‘The fact that no one can really fathom the rationale behind declaring elections to be inconclusive is a major threat to our democracy’
Olusegun Adeniyi writes on Saraki’s fall.
An editorial by Vanguard newspaper on the just concluded 2019 presidential elections.
“Nigerians went to the polls on Saturday to elect their choice leader but the people in power, led by Buhari, used the instrumentality of government to perpetrate the incumbent in power.”
Dr. Ahmad Gumi: Even before the votes are counted, President Muhammadu Buhari is 100% confident he is going to win. From where will that confidence be in a nation hardly thriving from division, disunity and economic woes?
Dynasties rise and fall. It is a natural order.
Almost two decades of profligate monetary policy has destroyed Zimbabwe’s economy and fueled rampant inflation, decimating the savings of its people twice.
Faced with the most serious protests against his 30-year rule, President Omar al-Bashir’s declaration of a state of emergency will not save his bankrupt, unpopular regime. Instead, security forces must halt worsening violence, Bashir should step down and all sides should work on a broadly inclusive transitional government.
Everything about the 2019 presidential election was very hard and troublesome. It includes the monitoring and reportage, especially the challenge of multiple information sources.
It’s a recurring theme across Nigeria, Kenya and many other African countries where elections and the accompanying political uncertainty have usually had adverse effects on big and small businesses—impacting short-term growth.
There is little difference between the country’s ruling party and the opposition.
An editorial from The Guardian Newspaper.
Wealth Dickson Ominabo: He continues to give sermons of peace and love. Even when friends and associates go to him with itching ears, wanting to make remarks that will send a strong signal to his political detractors who have taken upon themselves the iniquity of insulting him at every opportunity and assassinate his character, his utterances are always seasoned with the salt and savour of love.
Premium Times Editorial:’The recent dastardly action of the State Security Service (SSS), summoning senior officials of the Independent National Electoral Commission (INEC), is a culmination of a series of actions taken by the executive arm of government, with alarming erosive consequences on Nigeria’s democratic institutions’.
As the rescheduled Nigerian presidential election is just two days away, experts have warned that effects of the vote delay still linger and it is not clear where the pendulum swings.
Though there are worries, the Nigerian problem could be aided by further privatization of sectors.
“President Buhari sees the world as it is and tries to manage it that way. This is my biggest problem with him and is why I think you should not vote for him”.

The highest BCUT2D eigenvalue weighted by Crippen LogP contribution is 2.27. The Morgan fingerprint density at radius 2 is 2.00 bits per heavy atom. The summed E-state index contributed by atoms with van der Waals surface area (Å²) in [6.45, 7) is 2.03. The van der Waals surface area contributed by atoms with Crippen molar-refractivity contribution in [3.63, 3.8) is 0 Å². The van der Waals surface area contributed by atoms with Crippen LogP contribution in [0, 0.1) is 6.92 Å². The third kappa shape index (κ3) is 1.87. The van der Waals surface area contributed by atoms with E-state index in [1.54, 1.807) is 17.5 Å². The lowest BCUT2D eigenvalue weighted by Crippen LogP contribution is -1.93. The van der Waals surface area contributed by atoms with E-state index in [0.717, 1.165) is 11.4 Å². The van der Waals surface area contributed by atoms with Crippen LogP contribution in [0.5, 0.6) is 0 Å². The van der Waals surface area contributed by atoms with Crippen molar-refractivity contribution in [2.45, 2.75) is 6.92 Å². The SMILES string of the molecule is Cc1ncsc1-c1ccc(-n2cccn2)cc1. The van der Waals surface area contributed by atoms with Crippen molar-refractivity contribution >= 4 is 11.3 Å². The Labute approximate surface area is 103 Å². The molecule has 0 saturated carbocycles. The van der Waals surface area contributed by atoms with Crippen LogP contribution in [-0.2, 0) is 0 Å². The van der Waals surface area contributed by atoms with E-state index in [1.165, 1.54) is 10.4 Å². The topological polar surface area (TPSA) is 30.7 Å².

Vanguard Editorial: ‘INEC must creditably deliver for Nigerians’.
While Nigeria’s elections are by no means fully electronic, the use of permanent voter cards (PVC) verified by electronic card readers to accredit voters has proven a major leap.
It was not just bad weather and arson that delayed the Nigerian election.
AUDIO: In this episode of The Take, Al Jazeera journalists examine Nigeria’s upcoming general elections, the voters and the top two candidates in the presidential race.
Olusegun Adeniyi: “Anxiety has always been part of the tradition of elections in Nigeria. But the tension arising from the postponement of the presidential and national assembly elections which ought to have held last Saturday is troubling. All of a sudden, those who ordinarily should urge restraint are not only scare-mongering but also sowing seeds of discord and violence”.
The 2019 elections will leave a lot in its wake. These are 5 things likely to happen after all has been said and done. Writes Umar Sa’ad Hassan for The Cable.
There is a vote to cast even before Saturday regardless of the logistical preparedness of the Independent National Electoral Commission (INEC). It is a vote for peaceful elections.
This is not the first time a Nigerian poll has been postponed but it is certainly the most dramatic.
A Premium Times analysis on the effect election postponement would have on citizens.
Daily Times: Akpabio continues to display ‘uncommon’ behaviors.
After a web of legal duel fuelled by infighting, the Supreme Court has validated the disqualification of the All Progressives Congress (APC) in this year’s general elections.
The AU was founded as the Organisation of African Unity, more than five decades ago by post-colonial states who wanted to protect their sovereignty, while building a unified Africa. Now, those very founding principles prevent it from pushing the continent into the 21st century.
Few Nigerians would disagree. The country is prolific at producing leaders with questionable cognitive competence whose warped wisdom compels them to doggedly advance backwards.
As an elder statesman, it is expected that Obasanjo will be playing a major role in cementing our bonds of unity and national cohesion, but regrettably he is toeing an inglorious path of pouring invectives on an incumbent president and discrediting credible national institutions like INEC and the security agencies.